Whisky Magazine Issue 55
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An invite to speak at a prestigious club sends Michael Jackson in search of a literary giant
Did the letter really say: “Our club's past speakers have included Mark Twain.” Yes it did. Would I now accept their invitation to speak? I can imagine no request less resistible.
Before I had reached the end of the sentence, I was saying yes. I was talking to myself. My assent fell from my lips and whisked itself into the opened envelope on my desk. I took it out again. It was a real letter, typed on paper. I read it again.
I must remain cool, keep my fingers away from the keyboard. Twain did not have to deal with email, a means of communication so instant that it invites hasty judgment. Except that the judgment was already made. Why hesitate?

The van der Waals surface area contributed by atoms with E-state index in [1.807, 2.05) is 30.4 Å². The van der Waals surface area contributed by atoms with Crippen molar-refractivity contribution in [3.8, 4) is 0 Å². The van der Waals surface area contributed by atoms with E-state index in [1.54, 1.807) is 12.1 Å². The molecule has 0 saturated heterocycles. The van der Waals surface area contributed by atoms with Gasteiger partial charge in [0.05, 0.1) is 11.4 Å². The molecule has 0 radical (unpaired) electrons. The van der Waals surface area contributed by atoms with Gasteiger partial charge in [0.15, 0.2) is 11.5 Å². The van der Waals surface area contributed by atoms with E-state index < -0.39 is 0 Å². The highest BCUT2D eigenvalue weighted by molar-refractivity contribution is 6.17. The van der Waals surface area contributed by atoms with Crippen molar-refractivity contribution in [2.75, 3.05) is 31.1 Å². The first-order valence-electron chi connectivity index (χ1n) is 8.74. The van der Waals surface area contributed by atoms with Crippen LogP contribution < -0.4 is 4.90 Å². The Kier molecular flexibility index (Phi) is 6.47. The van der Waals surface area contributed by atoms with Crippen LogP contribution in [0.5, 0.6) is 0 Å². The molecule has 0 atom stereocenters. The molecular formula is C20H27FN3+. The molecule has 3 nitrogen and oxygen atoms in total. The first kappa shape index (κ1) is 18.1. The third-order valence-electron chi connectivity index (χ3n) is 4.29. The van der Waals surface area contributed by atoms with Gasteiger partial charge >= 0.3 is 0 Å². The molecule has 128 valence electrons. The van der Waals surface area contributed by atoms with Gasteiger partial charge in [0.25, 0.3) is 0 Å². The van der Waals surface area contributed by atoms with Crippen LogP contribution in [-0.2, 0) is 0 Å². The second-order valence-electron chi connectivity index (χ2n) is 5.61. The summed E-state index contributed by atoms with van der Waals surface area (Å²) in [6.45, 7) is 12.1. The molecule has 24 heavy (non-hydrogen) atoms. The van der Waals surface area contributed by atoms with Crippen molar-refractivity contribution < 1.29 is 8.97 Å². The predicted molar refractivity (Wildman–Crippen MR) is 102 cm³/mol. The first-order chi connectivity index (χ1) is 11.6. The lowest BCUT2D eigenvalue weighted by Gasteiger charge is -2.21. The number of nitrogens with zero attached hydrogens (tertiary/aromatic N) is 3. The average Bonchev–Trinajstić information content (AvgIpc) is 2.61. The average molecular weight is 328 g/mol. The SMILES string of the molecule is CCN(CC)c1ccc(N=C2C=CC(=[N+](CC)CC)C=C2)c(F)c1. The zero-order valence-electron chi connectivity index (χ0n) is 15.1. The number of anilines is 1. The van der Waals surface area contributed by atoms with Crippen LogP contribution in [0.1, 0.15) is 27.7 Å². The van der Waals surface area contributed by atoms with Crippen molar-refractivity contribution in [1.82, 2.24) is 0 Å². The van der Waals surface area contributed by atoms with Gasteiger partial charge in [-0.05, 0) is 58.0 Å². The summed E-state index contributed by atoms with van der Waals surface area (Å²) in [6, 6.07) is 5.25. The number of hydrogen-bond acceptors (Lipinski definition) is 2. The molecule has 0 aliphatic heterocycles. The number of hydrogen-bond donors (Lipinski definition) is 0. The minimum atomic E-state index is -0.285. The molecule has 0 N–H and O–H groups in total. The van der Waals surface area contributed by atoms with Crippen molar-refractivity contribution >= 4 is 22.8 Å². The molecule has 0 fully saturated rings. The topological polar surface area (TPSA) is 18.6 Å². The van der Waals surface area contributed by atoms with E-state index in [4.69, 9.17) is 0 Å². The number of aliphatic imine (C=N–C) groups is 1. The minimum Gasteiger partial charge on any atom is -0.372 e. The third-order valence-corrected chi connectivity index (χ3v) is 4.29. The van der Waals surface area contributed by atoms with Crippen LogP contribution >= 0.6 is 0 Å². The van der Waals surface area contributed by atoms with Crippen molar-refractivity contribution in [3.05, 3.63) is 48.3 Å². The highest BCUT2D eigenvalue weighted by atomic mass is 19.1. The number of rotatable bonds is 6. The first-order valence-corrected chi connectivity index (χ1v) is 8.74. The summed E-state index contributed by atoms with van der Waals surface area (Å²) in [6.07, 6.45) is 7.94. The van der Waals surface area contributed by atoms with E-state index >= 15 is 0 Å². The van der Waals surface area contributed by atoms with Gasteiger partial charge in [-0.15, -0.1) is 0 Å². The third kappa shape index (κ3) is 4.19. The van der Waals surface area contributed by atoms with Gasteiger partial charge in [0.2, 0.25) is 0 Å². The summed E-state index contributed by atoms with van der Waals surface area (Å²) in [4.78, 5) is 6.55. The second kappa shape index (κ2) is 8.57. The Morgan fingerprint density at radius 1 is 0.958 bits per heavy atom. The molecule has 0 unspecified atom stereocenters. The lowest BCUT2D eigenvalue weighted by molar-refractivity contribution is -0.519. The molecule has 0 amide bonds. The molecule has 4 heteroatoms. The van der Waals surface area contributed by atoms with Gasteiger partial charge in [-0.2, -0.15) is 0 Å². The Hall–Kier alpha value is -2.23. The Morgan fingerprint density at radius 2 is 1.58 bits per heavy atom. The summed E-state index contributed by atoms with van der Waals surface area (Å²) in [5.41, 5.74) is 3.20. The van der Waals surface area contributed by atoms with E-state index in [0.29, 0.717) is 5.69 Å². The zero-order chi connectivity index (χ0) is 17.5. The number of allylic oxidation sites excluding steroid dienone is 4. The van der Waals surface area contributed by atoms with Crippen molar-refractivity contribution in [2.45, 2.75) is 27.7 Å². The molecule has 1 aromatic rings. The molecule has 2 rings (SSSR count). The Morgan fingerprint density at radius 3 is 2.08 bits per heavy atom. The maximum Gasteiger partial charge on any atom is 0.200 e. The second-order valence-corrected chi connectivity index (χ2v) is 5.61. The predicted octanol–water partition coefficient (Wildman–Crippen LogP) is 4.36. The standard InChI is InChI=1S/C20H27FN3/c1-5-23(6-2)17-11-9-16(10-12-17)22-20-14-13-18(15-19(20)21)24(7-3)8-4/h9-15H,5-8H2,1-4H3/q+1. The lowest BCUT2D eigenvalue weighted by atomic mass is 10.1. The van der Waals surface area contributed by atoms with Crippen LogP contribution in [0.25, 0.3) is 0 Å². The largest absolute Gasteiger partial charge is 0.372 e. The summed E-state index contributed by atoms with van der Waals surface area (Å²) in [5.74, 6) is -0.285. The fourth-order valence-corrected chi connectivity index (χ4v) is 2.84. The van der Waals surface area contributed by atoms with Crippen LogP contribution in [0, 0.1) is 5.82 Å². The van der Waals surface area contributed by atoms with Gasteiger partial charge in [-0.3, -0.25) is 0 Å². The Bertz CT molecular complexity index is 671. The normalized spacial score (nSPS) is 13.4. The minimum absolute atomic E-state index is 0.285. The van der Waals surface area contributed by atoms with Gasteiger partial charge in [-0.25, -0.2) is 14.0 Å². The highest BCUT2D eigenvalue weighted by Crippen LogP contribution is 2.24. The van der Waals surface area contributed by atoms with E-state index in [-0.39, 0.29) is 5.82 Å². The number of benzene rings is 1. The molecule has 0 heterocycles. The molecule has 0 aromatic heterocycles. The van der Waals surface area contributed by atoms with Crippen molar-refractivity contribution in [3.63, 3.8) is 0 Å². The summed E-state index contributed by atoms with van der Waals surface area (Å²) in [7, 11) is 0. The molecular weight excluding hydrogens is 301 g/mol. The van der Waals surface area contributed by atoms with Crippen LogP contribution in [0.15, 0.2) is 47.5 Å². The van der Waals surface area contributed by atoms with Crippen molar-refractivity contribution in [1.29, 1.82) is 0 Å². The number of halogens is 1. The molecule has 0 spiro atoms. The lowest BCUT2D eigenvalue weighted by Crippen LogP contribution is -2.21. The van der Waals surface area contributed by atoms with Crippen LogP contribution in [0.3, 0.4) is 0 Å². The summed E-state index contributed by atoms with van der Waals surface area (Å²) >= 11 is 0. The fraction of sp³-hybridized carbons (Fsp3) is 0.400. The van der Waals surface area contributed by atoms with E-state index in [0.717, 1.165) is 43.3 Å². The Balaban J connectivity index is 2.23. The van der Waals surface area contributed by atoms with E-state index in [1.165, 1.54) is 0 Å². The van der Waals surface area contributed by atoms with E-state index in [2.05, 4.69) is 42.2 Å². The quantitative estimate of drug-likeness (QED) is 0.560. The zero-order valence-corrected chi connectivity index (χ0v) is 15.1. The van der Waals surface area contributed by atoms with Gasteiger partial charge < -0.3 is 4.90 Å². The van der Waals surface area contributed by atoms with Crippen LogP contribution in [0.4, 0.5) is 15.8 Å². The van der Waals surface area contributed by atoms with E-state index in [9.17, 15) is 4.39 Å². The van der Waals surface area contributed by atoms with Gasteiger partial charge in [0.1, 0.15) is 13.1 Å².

Why worry about seeming too eager? Because, as a Yorkshireman, I have an innate sense of pessimism. I am afraid, even as an atheist, to tempt the gods. If I do, something will go wrong.
The gracefully written letter came from the Lotos Club of New York. Would I care to visit them next time I was in the city. Of course I would. The club occupies a brownstone formerly owned by the Vanderbilts, on East 66th and 5th, alongside Central Park.
It is, self-evidently, long established, and has a literary flavour. Its invitation would have been given serious consideration without Twain. No doubt the writer of the letter felt that, having Twain as an endorsement, the club might as well benefit.
I could, at least for a moment of self-indulgence, pretend otherwise. I could collude with my own vanity, look in the bathroom mirror (to rehear...